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The local relevance of global suffering: articulations of 'self' and 'other' in television news discourses on distant suffering

Stijn Joye (UGent)
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Abstract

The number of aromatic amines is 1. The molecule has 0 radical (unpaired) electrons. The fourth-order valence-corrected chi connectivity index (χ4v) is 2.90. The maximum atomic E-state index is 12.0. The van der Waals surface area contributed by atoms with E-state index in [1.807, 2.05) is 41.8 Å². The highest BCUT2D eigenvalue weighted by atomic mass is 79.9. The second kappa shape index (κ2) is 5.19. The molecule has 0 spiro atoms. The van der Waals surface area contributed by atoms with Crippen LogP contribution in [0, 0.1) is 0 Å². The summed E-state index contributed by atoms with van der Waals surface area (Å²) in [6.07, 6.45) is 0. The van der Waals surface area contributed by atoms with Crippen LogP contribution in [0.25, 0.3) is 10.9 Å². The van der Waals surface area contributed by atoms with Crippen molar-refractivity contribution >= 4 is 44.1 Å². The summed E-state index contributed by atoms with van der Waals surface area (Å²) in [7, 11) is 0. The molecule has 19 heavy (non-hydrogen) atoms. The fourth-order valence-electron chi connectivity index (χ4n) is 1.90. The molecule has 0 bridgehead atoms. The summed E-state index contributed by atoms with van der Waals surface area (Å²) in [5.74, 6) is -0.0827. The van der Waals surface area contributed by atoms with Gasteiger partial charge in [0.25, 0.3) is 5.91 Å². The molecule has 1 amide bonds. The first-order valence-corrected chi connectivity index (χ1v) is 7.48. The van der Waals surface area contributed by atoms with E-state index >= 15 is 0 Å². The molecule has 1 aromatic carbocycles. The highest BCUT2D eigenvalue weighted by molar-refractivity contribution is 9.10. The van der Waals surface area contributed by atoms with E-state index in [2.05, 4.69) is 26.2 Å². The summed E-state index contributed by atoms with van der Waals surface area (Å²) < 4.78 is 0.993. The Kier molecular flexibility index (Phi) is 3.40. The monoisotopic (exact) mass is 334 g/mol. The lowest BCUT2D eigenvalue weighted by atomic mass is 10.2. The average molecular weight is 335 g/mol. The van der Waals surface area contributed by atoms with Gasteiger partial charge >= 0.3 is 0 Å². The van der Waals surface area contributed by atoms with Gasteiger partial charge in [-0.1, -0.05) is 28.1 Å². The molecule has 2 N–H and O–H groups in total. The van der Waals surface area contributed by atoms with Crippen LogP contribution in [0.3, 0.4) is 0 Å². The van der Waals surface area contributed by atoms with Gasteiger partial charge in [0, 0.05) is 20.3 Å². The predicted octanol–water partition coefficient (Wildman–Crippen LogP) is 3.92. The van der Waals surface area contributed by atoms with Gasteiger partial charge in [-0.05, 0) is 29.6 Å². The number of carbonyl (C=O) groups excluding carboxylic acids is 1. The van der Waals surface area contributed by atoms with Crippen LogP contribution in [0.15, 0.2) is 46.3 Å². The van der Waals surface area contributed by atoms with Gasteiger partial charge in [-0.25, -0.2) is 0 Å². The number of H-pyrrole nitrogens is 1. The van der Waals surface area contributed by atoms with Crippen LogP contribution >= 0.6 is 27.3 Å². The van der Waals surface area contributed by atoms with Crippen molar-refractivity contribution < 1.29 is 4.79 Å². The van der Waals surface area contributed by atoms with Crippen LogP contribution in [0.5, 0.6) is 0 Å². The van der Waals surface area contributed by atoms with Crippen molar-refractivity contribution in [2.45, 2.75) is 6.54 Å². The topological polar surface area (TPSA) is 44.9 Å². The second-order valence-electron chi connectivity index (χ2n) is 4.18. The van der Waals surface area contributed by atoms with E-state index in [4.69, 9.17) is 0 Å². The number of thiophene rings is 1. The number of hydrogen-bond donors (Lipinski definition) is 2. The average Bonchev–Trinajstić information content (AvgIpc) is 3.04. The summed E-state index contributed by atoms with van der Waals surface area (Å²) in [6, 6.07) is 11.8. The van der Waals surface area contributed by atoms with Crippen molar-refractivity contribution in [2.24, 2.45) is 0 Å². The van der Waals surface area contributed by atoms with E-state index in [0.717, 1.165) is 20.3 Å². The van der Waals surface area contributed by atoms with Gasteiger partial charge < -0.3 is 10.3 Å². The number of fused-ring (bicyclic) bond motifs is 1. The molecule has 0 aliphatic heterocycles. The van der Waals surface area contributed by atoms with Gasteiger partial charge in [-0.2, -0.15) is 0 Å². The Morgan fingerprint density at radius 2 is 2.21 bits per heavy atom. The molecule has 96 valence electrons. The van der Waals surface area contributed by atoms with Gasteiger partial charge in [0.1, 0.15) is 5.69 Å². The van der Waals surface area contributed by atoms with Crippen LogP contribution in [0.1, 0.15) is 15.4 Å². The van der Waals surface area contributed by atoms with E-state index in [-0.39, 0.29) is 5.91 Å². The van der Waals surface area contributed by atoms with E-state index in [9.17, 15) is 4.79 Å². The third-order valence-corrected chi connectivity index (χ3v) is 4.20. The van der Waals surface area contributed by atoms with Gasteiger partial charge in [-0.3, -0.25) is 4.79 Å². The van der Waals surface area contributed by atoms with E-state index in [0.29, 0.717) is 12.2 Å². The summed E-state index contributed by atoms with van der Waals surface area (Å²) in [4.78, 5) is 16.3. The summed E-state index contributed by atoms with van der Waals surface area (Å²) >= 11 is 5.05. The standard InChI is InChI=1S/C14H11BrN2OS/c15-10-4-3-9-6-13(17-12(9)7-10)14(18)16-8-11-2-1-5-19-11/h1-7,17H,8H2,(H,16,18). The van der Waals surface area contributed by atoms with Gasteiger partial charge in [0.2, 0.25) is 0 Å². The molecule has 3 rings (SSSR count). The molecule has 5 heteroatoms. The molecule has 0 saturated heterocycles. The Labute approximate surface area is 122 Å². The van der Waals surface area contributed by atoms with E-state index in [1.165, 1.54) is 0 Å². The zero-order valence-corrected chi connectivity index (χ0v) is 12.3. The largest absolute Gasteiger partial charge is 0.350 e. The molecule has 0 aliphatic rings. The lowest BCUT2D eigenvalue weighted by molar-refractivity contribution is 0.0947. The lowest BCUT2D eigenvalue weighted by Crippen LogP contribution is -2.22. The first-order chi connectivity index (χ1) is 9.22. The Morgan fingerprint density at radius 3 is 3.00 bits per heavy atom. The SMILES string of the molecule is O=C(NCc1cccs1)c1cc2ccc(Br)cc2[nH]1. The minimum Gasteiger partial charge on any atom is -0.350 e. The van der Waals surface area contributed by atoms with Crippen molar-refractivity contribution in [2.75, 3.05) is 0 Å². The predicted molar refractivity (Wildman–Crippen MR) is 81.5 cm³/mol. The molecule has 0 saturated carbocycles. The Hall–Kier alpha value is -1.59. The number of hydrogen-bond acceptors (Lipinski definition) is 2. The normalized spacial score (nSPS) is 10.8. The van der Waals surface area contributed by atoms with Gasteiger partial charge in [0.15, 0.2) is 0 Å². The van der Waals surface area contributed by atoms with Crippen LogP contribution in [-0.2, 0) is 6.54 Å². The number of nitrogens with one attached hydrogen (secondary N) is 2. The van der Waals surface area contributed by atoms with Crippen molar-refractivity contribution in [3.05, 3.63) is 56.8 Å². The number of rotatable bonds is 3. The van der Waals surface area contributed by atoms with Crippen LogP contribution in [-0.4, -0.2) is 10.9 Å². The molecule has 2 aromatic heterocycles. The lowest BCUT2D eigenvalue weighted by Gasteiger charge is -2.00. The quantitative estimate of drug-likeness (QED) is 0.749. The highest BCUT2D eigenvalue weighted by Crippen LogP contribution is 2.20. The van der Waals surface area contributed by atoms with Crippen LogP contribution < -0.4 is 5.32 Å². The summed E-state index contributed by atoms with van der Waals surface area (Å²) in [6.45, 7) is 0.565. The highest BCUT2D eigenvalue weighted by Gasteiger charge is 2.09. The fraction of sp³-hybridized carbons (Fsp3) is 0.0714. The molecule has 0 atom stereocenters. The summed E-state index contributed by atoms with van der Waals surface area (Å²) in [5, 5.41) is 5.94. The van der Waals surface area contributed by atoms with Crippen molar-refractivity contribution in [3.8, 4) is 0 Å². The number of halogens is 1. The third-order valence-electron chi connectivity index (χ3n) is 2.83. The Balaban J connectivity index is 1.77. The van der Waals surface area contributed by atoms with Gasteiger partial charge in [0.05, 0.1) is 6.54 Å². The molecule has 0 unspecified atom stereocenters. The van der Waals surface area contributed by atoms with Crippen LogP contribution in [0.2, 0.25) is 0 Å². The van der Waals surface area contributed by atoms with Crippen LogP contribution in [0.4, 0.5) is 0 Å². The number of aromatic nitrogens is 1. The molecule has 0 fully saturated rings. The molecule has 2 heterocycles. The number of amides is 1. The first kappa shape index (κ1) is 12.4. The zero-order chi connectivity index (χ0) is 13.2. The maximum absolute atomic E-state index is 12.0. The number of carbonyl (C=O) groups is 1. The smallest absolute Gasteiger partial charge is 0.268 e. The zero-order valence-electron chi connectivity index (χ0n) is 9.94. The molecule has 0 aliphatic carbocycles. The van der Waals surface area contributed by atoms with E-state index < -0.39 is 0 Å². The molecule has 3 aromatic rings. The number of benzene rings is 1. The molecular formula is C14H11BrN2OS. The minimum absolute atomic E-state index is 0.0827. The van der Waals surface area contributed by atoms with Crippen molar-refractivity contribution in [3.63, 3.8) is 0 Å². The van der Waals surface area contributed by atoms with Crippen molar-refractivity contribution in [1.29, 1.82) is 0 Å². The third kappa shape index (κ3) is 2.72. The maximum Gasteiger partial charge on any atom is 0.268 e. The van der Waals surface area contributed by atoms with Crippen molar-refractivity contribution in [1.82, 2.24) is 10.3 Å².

Applying Critical Discourse Analysis (Fairclough, 1992; Chouliaraki, 2006), this paper explores the construction of identities and cosmopolitanism in news reporting on international disasters. How does the mediation of global suffering challenge existing identities of ‘Self’ and ‘Other’? And how do these media representations construct (global and local) compassion for and identification with a distant other in need? Following a case-based methodology, we investigate how two Belgian television stations, the public funded broadcaster VRT and the commercial station VTM, have covered seven natural disasters, including the SARS outbreak in 2003 and the 2010 earthquake in Haiti. The comparative analysis of news discourses on international disasters reveals glaring differences that reflect a biased geography of attachment. Suffering in the West was portrayed as comprehensible, relevant and close to the spectator who could identify with the sufferer. Such positive articulation of the ‘Self’ further adds on to a construction of a genuine and/or imagined transnational community of ‘We’. Through their representations of global suffering, news media can thus create, if only temporarily, a strong sense of communion and identification. Ethnic ‘Others’ are by contrast negatively depicted as passively undergoing the misfortune and being overpowered by the forces of nature. In addition, the ‘Other’ is represented as no cause for concern or action, thus blocking any possible engagement, identification or involvement of the Western spectator with the distant sufferer. By introducing the concept of domestication in Chouliaraki’s three-dimensional model of news discourses on distant suffering (2006), we are able to qualify the existing socio-cultural binary of ‘Self’ and ‘Other’ with a third category of the ‘Domesticated Other’. In its mediated representation, the ‘Domesticated Other’ is represented by a mixture of elements that are generally attributed to the identity of ‘Self’ as well as to the identity of the ‘Other’. Referring to the latter, the ‘Domesticated Other’ is still a cultural or ethnic other who is not like ‘Us’. Nonetheless, by framing the suffering of the ‘Domesticated Other’ within the horizon of relevance or context of the Western spectator, these particular news discourses create the possibility of compassion, identification and eventually action. Confronting these results with the study’s underlying assumption that (foreign) news must essentially be about us (Sonwalkar, 2004), we can support the claim that news on global suffering is mostly and mainly about ‘Us’. Articulating the key concept of identification, it is about who we can relate to or who we can feel compassionate about. It is about whose suffering will be domesticated and whose in the end will be assessed as irrelevant and unimportant. However, it also deals with questions on how we represent ourselves as a caring nation or as a genuine or imagined community. In conclusion, we argue that global suffering eventually needs local relevance in order to evoke (the possibility of) compassion and identification. This local relevance can be an inherent element of the emergency event itself but, more importantly, it can also be constructed by the news media in their representation of global suffering. This implies an important democratic role of media in the construction of compassion and in opening up spaces for relief help, policy interventions and cosmopolitanism.